South Korean Trade Minister Kim Hyun-chong announced the agreement, which amended a six-year pact between the two nations, during a briefing in Seoul. The agreement also extends a 25% tariff on Korean pickup trucks for 20 years, through 2041.
President Donald Trump had signed a Presidential Proclamation imposing the tariffs on aluminum and steel products from certain countries in early March, with the announcement from South Korea following on Monday, March 26. After Trumps' initial decision to impose the tariff, U.S. Secretary of Commerce Wilbur Ross released on the President's behalf.
“President Trump is taking action … to protect both our national security and industries critical to our economy. The President’s decision regarding the steel and aluminum Section 232 reports are the result of a long and well-thought-out process led by the Commerce Department,” said Ross. “Once again, President Trump is keeping his promises and standing up for American families, American businesses, and American workers.”
Under the subsequent agreement, South Korea’s carve out calls for it to absorb a quota of 2.68 million tons in steel exports. That represents about 70% of the average South Korean exports to America between 2015 and 2017, according to the Korean Ministry of Trade, Industry and Energy.
Trump’s decision to tax the metallic imports raised alarm with some trade associations, though. Chief executive officer of the Associated General Contractors of America, Stephen Sandherr said the new tariffs could put workers at risk. “These new tariffs will cause significant harm to the nation’s construction industry, put tens of thousands of high-paying construction jobs at risk, undermine the President’s proposed infrastructure initiative and potentially dampen demand for new construction projects for years to come,” said Sandherr. “That is because the newly-imposed tariffs will lead to increases in what construction firms are forced to pay for the many steel and aluminum products that go into a typical construction project.”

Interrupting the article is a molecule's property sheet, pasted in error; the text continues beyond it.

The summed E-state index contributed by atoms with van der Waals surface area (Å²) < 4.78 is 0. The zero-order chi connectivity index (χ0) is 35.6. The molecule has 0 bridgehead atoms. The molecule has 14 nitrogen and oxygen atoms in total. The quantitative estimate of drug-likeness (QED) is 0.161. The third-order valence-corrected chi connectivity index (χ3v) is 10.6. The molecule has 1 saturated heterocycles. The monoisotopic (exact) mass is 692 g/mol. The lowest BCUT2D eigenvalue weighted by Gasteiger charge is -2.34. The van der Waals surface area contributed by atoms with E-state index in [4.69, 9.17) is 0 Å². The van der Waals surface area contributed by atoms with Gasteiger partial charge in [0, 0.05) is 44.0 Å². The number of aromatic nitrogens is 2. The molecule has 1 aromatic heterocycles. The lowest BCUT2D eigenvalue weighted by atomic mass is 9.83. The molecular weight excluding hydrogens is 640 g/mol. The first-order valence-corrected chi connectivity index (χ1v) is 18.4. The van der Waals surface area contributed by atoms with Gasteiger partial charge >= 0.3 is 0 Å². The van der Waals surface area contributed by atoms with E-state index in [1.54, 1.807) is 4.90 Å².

A policy brief from The Trade Partnership, which examined the economic impact of a 25% tariff on imports of steel and 10% on aluminum, claims more than five jobs would be lost for each one gained. Steel and aluminum tariffs would reverberate throughout the U.S. economy in ways that will, on balance, reduce U.S. employment,” according to a policy brief generated by the Trade Partnership.
According to its policy brief, the tariffs would increase iron and steel employment, along with jobs related to other “non-ferrous metals,” such as aluminum, by 33,464 jobs, but ultimately cost 179,334 jobs, yielding a net loss of approximately 146,000 jobs. The brief was generated in early March in anticipation of the executive’s announcement.
“The bottom line is that any short-term gains for the domestic steel and aluminum industries will likely be offset by the lower demand that will come for their products as our economy suffers the impacts of these new tariffs and the trade war they encourage,” said Sandherr. “A better way to cultivate a stronger domestic steel and aluminum industry is to increase federal funding for infrastructure projects that will boost demand for these and many other products.” The full policy brief from The Trade Partnership can be seen here (PDF).